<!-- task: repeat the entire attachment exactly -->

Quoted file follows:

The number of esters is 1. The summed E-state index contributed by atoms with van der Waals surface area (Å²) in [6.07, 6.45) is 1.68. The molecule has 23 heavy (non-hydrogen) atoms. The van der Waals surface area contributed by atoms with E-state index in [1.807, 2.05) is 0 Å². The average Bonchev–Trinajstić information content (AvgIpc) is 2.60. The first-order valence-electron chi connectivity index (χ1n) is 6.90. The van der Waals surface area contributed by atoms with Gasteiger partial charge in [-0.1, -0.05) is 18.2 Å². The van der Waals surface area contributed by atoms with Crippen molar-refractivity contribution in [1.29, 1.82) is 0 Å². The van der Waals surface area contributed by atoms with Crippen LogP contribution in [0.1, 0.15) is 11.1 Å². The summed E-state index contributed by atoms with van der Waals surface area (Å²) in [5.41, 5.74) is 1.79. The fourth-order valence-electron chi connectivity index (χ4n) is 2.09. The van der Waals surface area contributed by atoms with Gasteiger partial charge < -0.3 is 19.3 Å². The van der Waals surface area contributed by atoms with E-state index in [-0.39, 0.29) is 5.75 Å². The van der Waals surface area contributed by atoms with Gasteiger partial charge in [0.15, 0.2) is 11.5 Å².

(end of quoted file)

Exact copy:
The number of esters is 1. The summed E-state index contributed by atoms with van der Waals surface area (Å²) in [6.07, 6.45) is 1.68. The molecule has 23 heavy (non-hydrogen) atoms. The van der Waals surface area contributed by atoms with E-state index in [1.807, 2.05) is 0 Å². The average Bonchev–Trinajstić information content (AvgIpc) is 2.60. The first-order valence-electron chi connectivity index (χ1n) is 6.90. The van der Waals surface area contributed by atoms with Gasteiger partial charge in [-0.1, -0.05) is 18.2 Å². The van der Waals surface area contributed by atoms with Crippen molar-refractivity contribution in [1.29, 1.82) is 0 Å². The van der Waals surface area contributed by atoms with Crippen LogP contribution in [0.1, 0.15) is 11.1 Å². The summed E-state index contributed by atoms with van der Waals surface area (Å²) in [5.41, 5.74) is 1.79. The fourth-order valence-electron chi connectivity index (χ4n) is 2.09. The van der Waals surface area contributed by atoms with Gasteiger partial charge < -0.3 is 19.3 Å². The van der Waals surface area contributed by atoms with E-state index in [-0.39, 0.29) is 5.75 Å². The van der Waals surface area contributed by atoms with Gasteiger partial charge in [0.15, 0.2) is 11.5 Å².